In The Book of Circles, his companion volume to the popular Book of Trees, Manuel Lima takes us on a lively tour through millennia of information design. Three hundred detailed and colourful illustrations cover an encyclopedic array of subjects, drawing fascinating parallels across time and culture.
Here are a few of the spectacular images from The Book of Circles:
Frontispiece to The Continental Harmony (1794), a book by William Billings containing dozens of psalm anthems and hymns. Billings was a prominent early American choral composer. This illustration represents the score for the tune “Connection” as a four-stave, circular piece of music, which starts at the top of the outermost ring and works its way to the centre.
Part of a series of experiments exploring how to visualise the content of the Guardian newspaper in an artistic and engaging way, a diagram showing the popularity of fifty-four news articles. The concentric circles group articles into colour-coded categories (e.g., life and style articles are shown by orange, technology by cyan, and science by blue), with the least popular category positioned in the centre. Word counts for each article are noted within speech bubbles.
Pie chart displaying the statistics for an average day of the author, plotting various data such as number of emails sent, miles run, or cups of coffee consumed. Between 2005 and 2015, information designer Nicholas Felton meticulously documented his daily activity to create his Personal Annual Reports, compilations of information graphics that give an overview of each year, set out in the style of corporate reporting. The project is an exploration of how to graphically encapsulate the activities of an entire year, as well as how we can glean data from rapidly changing technology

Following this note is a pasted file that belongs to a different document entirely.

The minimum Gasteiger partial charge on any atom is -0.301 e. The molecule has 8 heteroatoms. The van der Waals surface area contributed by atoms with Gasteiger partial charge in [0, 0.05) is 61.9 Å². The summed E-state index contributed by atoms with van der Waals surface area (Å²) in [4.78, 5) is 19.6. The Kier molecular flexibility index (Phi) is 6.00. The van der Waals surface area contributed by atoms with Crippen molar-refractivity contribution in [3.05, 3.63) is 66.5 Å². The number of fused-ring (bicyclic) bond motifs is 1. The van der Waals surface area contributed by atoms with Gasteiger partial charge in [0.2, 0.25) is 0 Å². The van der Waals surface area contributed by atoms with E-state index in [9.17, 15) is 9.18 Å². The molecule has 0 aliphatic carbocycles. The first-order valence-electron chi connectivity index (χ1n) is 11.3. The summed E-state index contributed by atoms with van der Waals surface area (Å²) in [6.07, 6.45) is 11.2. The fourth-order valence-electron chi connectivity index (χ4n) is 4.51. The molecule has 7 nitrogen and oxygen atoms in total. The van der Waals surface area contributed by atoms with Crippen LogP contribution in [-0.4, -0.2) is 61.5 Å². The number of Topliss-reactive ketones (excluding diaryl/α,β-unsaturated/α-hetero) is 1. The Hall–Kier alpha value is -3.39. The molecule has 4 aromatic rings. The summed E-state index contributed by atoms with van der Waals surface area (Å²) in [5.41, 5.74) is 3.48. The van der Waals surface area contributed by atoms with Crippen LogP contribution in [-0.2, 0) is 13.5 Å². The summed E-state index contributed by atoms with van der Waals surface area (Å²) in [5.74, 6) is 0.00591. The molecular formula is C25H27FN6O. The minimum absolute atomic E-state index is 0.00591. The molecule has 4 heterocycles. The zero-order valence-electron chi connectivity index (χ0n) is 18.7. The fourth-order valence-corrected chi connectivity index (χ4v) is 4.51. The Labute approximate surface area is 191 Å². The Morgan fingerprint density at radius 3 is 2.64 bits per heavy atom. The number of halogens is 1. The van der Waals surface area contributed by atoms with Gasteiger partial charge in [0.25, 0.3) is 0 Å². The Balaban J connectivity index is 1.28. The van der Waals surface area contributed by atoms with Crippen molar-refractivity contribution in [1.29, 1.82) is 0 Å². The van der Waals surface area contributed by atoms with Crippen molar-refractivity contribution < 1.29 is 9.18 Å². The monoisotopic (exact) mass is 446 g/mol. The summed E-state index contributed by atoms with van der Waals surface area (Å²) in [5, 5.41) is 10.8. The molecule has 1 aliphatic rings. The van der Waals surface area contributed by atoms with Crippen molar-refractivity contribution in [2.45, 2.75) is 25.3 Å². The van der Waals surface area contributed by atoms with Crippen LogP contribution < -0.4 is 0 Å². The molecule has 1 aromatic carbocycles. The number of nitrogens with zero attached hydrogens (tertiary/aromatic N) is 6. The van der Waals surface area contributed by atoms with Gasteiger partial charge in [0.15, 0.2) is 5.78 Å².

Chart measuring time through sins, as described in the Bible, displaying an inverse relationship between longevity and sin. Longevity decreases from Adam (the first man) to Moses at the same time that sin increases. The outer ring, read counter clockwise, moves through the major events of the Old Testament. Relevant biblical verses that reveal someone’s age are cited, and the average age for an epoch is shown underneath (coloured rings).
Lithograph of an ophidea, a type of echinoderm similar to a starfish. Ernst Haeckel was a German biologist who published a series of detailed lithographs, Kunstformen der Natur (Art forms of nature), over the course of five years. These images of microscopic biology have been hugely influential on both the arts and science.
Click here to find out more about Manuel Lima’s books.